May 21, 2003
Jon Tremayne (415) 973-8709, PG&E
Megan Standard (916) 651-5692, DBW

Pacific Gas and Electric Company and the California Department of Boating and Waterways Warn of California River Dangers During Spring Snowmelt

SAN FRANCISCO - Pacific Gas and Electric Company and DBW are cautioning Californians planning outdoor activities for Memorial Day weekend to be aware of the potential dangers of the cold, spring runoff into the state's many rivers. Recreationists are cautioned to consider unpredictable river characteristics before entering any river.

"As Californians kick start their summer with the long Memorial Day weekend, we want to remind them to be vigilant of the dangers swift, cold water can pose," said Randy Livingston, the lead director of Pacific Gas and Electric Company's power generation unit, including the utility's vast hydroelectric system. "What may appear as an inviting pristine mountain creek can turn hazardous unless river users take the appropriate safety precautions."

This April was the fourth wettest on record and has provided heavy accumulations of late season snow pack in the mountains. With the warmer temperatures of the last week, and the expectation that much of the Sierra and Cascade mountains will be bathed in mid-80 degree weather for the holiday weekend, that snow pack has begun melting at increasing rates.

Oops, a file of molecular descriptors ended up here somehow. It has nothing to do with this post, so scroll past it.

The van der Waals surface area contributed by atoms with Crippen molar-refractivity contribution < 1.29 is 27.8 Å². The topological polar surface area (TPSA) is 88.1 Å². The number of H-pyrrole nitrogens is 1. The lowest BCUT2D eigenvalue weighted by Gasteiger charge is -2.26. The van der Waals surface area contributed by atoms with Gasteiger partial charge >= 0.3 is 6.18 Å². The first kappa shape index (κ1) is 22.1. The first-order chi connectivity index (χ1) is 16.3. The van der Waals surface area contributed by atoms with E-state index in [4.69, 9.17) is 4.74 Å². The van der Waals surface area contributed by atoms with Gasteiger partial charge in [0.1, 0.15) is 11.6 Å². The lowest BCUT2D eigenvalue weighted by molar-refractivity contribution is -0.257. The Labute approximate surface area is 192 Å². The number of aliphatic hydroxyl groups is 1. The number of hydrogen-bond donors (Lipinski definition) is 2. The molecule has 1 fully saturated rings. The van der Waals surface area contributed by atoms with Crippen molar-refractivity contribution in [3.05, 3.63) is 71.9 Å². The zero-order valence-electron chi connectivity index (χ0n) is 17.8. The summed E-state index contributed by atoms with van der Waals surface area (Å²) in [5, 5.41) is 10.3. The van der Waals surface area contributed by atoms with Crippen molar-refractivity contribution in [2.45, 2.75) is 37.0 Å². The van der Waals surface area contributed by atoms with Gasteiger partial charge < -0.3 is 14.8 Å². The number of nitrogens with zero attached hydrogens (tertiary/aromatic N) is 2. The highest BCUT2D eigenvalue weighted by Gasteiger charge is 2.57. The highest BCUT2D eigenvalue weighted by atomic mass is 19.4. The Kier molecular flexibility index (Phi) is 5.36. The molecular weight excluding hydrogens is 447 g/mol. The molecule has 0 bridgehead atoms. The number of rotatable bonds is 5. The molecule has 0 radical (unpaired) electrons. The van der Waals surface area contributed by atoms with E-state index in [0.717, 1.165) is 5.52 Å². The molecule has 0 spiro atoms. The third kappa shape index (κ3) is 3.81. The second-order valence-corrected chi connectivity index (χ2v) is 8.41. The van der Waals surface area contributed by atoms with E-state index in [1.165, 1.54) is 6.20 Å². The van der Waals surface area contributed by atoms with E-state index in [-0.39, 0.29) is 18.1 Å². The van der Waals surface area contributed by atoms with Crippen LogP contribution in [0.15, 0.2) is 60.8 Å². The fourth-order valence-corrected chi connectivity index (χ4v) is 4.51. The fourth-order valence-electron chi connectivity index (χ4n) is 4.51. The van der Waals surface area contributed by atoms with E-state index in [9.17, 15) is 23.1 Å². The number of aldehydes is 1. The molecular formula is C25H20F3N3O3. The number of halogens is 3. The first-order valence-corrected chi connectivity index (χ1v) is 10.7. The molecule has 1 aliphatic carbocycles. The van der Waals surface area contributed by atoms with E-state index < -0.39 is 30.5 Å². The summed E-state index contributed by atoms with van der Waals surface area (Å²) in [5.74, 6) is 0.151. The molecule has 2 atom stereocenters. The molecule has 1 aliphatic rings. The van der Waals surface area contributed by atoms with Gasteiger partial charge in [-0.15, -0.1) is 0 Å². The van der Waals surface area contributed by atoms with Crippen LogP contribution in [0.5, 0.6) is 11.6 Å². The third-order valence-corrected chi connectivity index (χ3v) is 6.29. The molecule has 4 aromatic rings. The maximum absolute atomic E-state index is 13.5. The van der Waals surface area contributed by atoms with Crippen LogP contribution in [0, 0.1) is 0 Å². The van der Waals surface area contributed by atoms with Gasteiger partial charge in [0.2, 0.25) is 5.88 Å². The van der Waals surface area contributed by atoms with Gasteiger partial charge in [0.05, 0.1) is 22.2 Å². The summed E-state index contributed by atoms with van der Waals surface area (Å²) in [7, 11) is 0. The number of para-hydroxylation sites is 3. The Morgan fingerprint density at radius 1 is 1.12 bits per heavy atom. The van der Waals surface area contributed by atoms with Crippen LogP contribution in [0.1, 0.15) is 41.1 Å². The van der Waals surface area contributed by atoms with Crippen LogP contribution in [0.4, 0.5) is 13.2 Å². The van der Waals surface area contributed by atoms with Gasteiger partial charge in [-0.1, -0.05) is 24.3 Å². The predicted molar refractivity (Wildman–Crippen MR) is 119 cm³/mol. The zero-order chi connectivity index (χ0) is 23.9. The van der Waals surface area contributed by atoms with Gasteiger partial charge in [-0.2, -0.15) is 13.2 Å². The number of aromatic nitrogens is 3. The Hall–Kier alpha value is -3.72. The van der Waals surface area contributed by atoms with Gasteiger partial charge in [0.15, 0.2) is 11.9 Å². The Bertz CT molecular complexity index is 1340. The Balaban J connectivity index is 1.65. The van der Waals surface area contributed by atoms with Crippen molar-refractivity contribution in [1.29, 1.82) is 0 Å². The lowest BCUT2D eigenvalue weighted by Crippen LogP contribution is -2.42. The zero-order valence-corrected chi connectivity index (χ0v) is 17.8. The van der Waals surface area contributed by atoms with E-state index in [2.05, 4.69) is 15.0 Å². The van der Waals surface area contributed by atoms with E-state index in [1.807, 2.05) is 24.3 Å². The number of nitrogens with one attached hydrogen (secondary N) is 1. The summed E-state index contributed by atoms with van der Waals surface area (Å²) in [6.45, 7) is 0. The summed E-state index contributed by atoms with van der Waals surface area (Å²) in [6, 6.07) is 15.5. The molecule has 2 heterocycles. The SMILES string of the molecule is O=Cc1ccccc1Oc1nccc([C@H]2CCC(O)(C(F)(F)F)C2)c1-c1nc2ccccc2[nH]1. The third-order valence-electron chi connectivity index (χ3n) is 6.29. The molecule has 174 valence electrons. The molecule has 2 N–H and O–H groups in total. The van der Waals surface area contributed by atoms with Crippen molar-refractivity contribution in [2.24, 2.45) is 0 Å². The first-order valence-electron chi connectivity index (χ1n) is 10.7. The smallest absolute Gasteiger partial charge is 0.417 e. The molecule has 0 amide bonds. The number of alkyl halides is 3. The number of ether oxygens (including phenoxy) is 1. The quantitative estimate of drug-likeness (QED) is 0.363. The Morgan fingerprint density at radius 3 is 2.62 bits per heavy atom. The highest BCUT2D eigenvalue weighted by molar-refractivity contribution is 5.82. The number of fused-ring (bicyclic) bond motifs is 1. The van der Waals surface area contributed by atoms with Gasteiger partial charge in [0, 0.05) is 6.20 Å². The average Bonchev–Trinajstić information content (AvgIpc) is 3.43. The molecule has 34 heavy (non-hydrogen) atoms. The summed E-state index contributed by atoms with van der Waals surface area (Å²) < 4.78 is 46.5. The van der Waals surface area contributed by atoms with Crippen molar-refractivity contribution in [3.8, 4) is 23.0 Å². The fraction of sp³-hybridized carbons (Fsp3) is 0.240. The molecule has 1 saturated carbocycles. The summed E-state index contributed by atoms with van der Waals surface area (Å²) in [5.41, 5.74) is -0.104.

The resulting increased flow has created treacherous conditions in many of the state's streams and rivers for all recreationists - waders, swimmers, rafters, boaters, fishers and even hikers cooling off at waters' edge. The unpredictable flows cause unexpected currents that can trap unsuspecting or even experienced river users underwater with potentially fatal results. In addition, the ice-cold snowmelt feeding into the waterways can dramatically impair a swimmer's ability.

"One way you can help stay safe is to wear a life jacket," said DBW Director Ray Tsuneyoshi. "This can help to keep you afloat should you get caught in rushing water. You should also always swim or recreate with another person."

If you get caught in the water and swept off your feet:

  • Stay calm, lie on your back and do not try to stand up.
  • Drop any items that can weigh you down.
  • Keep your feet up and pointed downstream to avoid hitting rocks and to prevent foot entrapment.
  • Go with the current, moving diagonally across the current until you reach the shore or can grab onto something to anchor you. Stay there until help arrives.
  • If trapped on an island, stay there and signal for help.

For more information about Pacific Gas and Electric Company, please visit the company's web site at

For more information about the Department of Boating and Waterways, please visit the agency's website at